Entering More Nudes in Colour, feels like gate-crashing the sanctum of an unknown cult. Under Studio Voltaire’s ecclesiastic roof stand 19 life-size cardboard cut-out torsos arranged on cardboard plinths, in a tight circle, in the centre of the gallery. Jointly commissioned with Tramway, Glasgow, they are the newest additions to Keith Farquhar’s ongoing series of cut-out works. The simple self-supporting structures, commonly used as in-store marketing or theatrical scenery, each feature a different photographic reproduction of a paint-spattered nude and are turned inward toward the circle’s invisible centre-point. As a group they simultaneously objectify the body and, despite being severed at the neck, are imbued with a sense of personality and life through their individual physical characteristics that reject the ubiquitous perfection of both the classical nude and the contemporary, marketing-driven, body ideal.
The atypical installation immediately questions how the viewer should interact with the work: are we, for instance, allowed to enter the circle? The act requires a tight squeeze through one of the narrow gaps between the works, risking knocking over the lightweight sculptures. Farquhar does seem to be inviting us to take the risk only by allowing an unimpeded view of the figures from within the ring. This, together with the invocation—as the viewer negotiates past the figures—of the personal space that the subjects who posed for Farquhar’s lens once commanded, implicates us in the theatre the artist has conceived with a sense of uncomfortable jeopardy. The movement necessary, as one turns to take in the encircling figures, is however strikingly at odds with the stillness of the 19 compatriots, marking the viewer as the dominant performer in this small drama. The fact that all but one nude is female also plays on the idea of a conflicting, unequal, power balance, as Farquhar brings to the foreground art historical notions of the male artistic gaze upon, and use of, the female subject, through direct application of paint onto the women’s bodies. The artist has objectified them, first by using the models as stand-ins for a conventional painting surface, and then further silencing them by their resurrection as sculptures.
Deftly, Farquhar avoids the odious undertones of misogyny that could impeach him here, by allowing the individuality of the photographed women to persevere through the work’s production: different paint applications seem to represent the models’ individual personalities, the height of the cut-outs is varied, physical differences and unique titles are accentuated to further underline their individuality. In allowing one male figure to be depicted, perhaps a selfportrait, Farquhar further democratises the work, undermining his traditional and supposed position of control, both as a man and as the artist. The gender politics at play here has been investigated previously in his work: More Nudes In Colour appears to partner an earlier installation, ‘Atomised’, 2005, which featured a tower of factory folded sweatshirts, and commented on issues of contemporary masculinity. In both instances gender identity is packaged, fabricated and processed with the motifs of consumerism, be it mass-produced clothing or the paraphernalia of in-store marketing. The artist addresses much in this deceptively simple installation. As well as his commentary on gender and sexuality, there are strong art historical references made in his choice of subject matter. One could easily identify a battle between the classicism of the bust, as exemplified by the matt-grey colouring of ‘Foundation’ and the paint application in ‘Purple Tuft’ that brings to mind the daubings of tribal body art. Some proclaim a cheekiness of spirit to them—‘Bare Bum’ and ‘Blue Sky’—others have darker, sexually ambiguous, undertones nodding to the rituals of actionism. A figure covered in a dark, oily substance brings to mind environmental disasters—as recently seen off the Gulf of Mexico—and the performative protests that are frequently enacted as a reaction to them.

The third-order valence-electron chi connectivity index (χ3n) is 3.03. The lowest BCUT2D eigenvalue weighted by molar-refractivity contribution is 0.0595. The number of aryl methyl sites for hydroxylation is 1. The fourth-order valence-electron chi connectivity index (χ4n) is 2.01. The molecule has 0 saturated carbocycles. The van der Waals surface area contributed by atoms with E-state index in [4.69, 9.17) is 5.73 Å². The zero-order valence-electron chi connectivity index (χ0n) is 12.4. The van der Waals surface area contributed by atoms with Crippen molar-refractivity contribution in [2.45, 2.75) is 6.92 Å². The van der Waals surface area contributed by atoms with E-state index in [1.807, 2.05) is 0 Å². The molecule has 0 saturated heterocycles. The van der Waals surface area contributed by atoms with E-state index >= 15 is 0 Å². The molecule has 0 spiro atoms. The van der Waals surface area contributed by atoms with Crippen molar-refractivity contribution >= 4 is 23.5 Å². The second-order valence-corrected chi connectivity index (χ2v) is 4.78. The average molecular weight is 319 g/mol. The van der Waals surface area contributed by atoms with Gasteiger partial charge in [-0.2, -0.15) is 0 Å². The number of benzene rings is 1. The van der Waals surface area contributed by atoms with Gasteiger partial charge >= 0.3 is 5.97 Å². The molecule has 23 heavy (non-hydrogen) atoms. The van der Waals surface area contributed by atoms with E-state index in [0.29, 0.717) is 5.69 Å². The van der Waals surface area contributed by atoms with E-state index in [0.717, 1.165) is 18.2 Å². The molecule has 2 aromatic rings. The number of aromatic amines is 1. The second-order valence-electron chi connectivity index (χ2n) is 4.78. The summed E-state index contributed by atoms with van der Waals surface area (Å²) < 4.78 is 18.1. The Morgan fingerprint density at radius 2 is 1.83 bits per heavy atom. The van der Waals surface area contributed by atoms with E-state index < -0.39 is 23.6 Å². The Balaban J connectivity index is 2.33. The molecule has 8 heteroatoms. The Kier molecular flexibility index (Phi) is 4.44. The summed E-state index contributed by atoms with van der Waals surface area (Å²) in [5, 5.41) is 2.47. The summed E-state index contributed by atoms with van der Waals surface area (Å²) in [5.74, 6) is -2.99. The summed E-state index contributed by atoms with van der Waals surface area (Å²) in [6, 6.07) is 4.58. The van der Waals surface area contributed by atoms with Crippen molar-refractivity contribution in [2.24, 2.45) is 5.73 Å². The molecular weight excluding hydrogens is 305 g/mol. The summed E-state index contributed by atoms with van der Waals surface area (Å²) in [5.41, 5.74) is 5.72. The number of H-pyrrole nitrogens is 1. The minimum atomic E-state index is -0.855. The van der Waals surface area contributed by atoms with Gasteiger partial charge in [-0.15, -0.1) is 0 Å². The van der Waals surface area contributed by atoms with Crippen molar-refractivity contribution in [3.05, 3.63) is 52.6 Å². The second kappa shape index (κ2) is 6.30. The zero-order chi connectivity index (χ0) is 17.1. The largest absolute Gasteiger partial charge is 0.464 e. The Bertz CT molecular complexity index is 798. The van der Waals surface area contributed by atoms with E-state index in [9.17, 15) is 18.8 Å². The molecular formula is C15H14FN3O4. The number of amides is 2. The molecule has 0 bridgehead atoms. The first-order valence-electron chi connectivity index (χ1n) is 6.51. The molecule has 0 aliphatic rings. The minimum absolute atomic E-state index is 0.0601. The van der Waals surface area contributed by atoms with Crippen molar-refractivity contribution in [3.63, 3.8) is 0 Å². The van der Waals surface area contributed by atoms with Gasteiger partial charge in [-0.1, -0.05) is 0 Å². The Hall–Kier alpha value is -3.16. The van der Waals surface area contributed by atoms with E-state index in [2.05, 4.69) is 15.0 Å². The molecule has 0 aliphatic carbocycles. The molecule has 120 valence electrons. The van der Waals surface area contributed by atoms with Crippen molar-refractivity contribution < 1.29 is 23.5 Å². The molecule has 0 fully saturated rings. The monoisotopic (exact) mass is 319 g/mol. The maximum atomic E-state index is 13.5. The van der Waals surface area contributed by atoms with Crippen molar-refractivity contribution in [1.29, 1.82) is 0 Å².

As each sculpture asks us to make connections ranging from the pragmatic to the frankly tenuous, one wonders whether Farquhar is merely collating a raft of semiotic exemplars, allowing the installation to mean anything to anyone. Yet he does it with a skill and subtlety of hand that gives the installation a purposeful simplicity—analogous to the simple flat-pack manner of construction—in which he bundles his tangents and references into an easily consumable package. It is a small, but effective, satire on the insatiable desires of the postcapitalist viewer.
Oliver Basciano is a writer based in London